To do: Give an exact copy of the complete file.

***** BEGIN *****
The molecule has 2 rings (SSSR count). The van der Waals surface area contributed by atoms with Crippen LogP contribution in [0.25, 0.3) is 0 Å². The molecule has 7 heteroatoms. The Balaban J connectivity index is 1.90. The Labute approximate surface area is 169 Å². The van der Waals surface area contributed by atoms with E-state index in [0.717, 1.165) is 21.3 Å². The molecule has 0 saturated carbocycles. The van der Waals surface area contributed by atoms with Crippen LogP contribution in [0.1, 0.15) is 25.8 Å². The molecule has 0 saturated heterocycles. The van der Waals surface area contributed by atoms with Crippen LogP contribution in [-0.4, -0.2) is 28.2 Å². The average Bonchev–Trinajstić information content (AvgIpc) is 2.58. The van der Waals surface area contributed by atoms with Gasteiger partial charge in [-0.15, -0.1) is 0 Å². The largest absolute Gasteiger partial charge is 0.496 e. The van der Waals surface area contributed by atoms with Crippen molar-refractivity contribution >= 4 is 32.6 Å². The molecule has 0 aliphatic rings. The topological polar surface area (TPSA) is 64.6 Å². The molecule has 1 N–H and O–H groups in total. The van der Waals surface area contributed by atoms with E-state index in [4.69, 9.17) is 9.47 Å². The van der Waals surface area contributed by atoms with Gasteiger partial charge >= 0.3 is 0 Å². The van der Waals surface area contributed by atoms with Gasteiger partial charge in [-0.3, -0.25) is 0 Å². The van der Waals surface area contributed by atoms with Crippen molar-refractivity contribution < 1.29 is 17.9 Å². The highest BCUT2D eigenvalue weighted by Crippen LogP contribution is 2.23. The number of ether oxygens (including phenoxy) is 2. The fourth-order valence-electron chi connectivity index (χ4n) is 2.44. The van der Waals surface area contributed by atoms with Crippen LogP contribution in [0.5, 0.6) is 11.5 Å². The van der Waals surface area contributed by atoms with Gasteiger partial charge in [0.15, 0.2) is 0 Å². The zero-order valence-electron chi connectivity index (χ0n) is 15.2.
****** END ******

The molecule has 2 rings (SSSR count). The van der Waals surface area contributed by atoms with Crippen LogP contribution in [0.25, 0.3) is 0 Å². The molecule has 7 heteroatoms. The Balaban J connectivity index is 1.90. The Labute approximate surface area is 169 Å². The van der Waals surface area contributed by atoms with E-state index in [0.717, 1.165) is 21.3 Å². The molecule has 0 saturated carbocycles. The van der Waals surface area contributed by atoms with Crippen LogP contribution in [0.1, 0.15) is 25.8 Å². The molecule has 0 saturated heterocycles. The van der Waals surface area contributed by atoms with Crippen LogP contribution in [-0.4, -0.2) is 28.2 Å². The average Bonchev–Trinajstić information content (AvgIpc) is 2.58. The van der Waals surface area contributed by atoms with Gasteiger partial charge in [-0.15, -0.1) is 0 Å². The largest absolute Gasteiger partial charge is 0.496 e. The van der Waals surface area contributed by atoms with Crippen molar-refractivity contribution >= 4 is 32.6 Å². The molecule has 0 aliphatic rings. The topological polar surface area (TPSA) is 64.6 Å². The molecule has 1 N–H and O–H groups in total. The van der Waals surface area contributed by atoms with E-state index in [4.69, 9.17) is 9.47 Å². The van der Waals surface area contributed by atoms with Gasteiger partial charge >= 0.3 is 0 Å². The van der Waals surface area contributed by atoms with Gasteiger partial charge in [-0.3, -0.25) is 0 Å². The van der Waals surface area contributed by atoms with Crippen molar-refractivity contribution < 1.29 is 17.9 Å². The highest BCUT2D eigenvalue weighted by Crippen LogP contribution is 2.23. The number of ether oxygens (including phenoxy) is 2. The fourth-order valence-electron chi connectivity index (χ4n) is 2.44. The van der Waals surface area contributed by atoms with Crippen LogP contribution in [0.5, 0.6) is 11.5 Å². The van der Waals surface area contributed by atoms with Gasteiger partial charge in [0.15, 0.2) is 0 Å². The zero-order valence-electron chi connectivity index (χ0n) is 15.2.